Liberal actor Bryan Cranston is so woke that he turned down a directing role because it made him aware of his “white privilege.”
The “Breaking Bad” star was slated to direct “The Foreigner,” about an Englishman who comically thwarts the Ku Klux Klan from using his fishing lodge as their meeting spot. After the BLM movement, he was woken up to his “white blindness” and no longer found the subject matter amusing.
“It is a privileged viewpoint to be able to look at the Ku Klux Klan and laugh at them and belittle them for their broken and hateful ideology,” Cranston said in an interview.
“But the Ku Klux Klan and Charlottesville and white supremacists — that’s still happening and it’s not funny. It’s not funny to any group that is marginalized by these groups’ hatred, and it really taught me something.”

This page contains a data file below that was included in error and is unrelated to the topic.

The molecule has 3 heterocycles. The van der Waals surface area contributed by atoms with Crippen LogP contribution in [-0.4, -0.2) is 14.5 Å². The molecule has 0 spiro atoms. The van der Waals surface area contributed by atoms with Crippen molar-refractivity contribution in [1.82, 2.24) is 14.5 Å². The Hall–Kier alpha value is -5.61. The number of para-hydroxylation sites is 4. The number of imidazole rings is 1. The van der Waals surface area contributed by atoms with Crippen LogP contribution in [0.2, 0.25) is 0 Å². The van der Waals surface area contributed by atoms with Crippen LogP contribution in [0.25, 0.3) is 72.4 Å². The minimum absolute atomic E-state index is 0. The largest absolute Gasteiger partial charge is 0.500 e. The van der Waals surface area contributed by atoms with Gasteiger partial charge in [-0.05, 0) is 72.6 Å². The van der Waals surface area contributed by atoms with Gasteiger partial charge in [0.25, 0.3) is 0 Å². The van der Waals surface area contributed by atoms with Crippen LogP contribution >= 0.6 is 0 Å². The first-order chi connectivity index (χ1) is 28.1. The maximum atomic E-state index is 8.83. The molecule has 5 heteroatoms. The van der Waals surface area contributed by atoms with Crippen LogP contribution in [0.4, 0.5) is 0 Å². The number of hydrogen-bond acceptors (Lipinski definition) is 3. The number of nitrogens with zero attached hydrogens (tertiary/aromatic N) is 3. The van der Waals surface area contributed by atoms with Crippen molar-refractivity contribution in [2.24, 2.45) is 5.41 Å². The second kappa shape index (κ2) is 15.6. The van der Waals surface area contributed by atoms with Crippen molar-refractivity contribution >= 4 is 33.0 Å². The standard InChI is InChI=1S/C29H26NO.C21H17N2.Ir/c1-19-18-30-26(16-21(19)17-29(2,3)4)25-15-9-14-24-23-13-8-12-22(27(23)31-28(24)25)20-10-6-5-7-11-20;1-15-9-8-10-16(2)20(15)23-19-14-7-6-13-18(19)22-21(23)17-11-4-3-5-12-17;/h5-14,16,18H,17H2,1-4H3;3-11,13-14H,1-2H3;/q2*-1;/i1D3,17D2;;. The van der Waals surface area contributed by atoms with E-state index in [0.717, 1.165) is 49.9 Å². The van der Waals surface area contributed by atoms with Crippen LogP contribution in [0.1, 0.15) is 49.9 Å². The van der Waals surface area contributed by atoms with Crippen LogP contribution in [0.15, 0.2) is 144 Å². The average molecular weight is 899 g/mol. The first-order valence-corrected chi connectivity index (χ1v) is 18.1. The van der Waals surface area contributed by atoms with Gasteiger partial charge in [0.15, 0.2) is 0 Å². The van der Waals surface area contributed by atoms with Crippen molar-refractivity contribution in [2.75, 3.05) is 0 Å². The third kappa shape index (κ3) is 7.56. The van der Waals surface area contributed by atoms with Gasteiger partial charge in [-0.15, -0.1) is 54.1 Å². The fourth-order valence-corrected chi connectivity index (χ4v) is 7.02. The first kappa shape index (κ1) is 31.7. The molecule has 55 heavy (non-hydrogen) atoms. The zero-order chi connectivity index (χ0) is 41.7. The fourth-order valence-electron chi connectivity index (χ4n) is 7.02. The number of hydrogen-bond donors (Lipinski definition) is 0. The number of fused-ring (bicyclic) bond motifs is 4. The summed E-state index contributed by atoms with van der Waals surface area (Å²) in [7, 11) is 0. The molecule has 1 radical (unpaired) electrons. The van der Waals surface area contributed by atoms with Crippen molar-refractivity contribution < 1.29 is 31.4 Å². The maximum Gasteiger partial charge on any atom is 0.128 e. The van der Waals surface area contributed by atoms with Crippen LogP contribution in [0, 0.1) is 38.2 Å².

The former “Malcolm In The Middle” star was shaken when he figured out he had racial blindspots. “And I realized, ‘Oh my God, if there’s one, there’s two, and if there’s two, there are 20 blind spots that I have … what else am I blind to?'”
“If we’re taking up space with a very palatable play from the 1980s where rich old white people can laugh at white supremacists and say, ‘Shame on you,’ and have a good night in the theater, things need to change, I need to change,” Cranston continued.
Instead of helming “The Foreigner,” he will be portraying a Harvard professor who invites a white nationalist to speak at a symposium in “Power of Sail” later this month. The play tackles the notion that social intolerance will prevail if hateful views are allowed to be expressed.
“There need to be barriers, there need to be guard rails,” Cranston said about free speech. “If someone wants to say the Holocaust was a hoax, which is against history… to give a person space to amplify that speech is not tolerance. It’s abusive.”
Though he does believe that cancellation isn’t a requirement if people apologize for their actions. “Somewhere in this more hardened world — this less civil world that we find ourselves in — someplace, somewhere, lives forgiveness,” he concluded.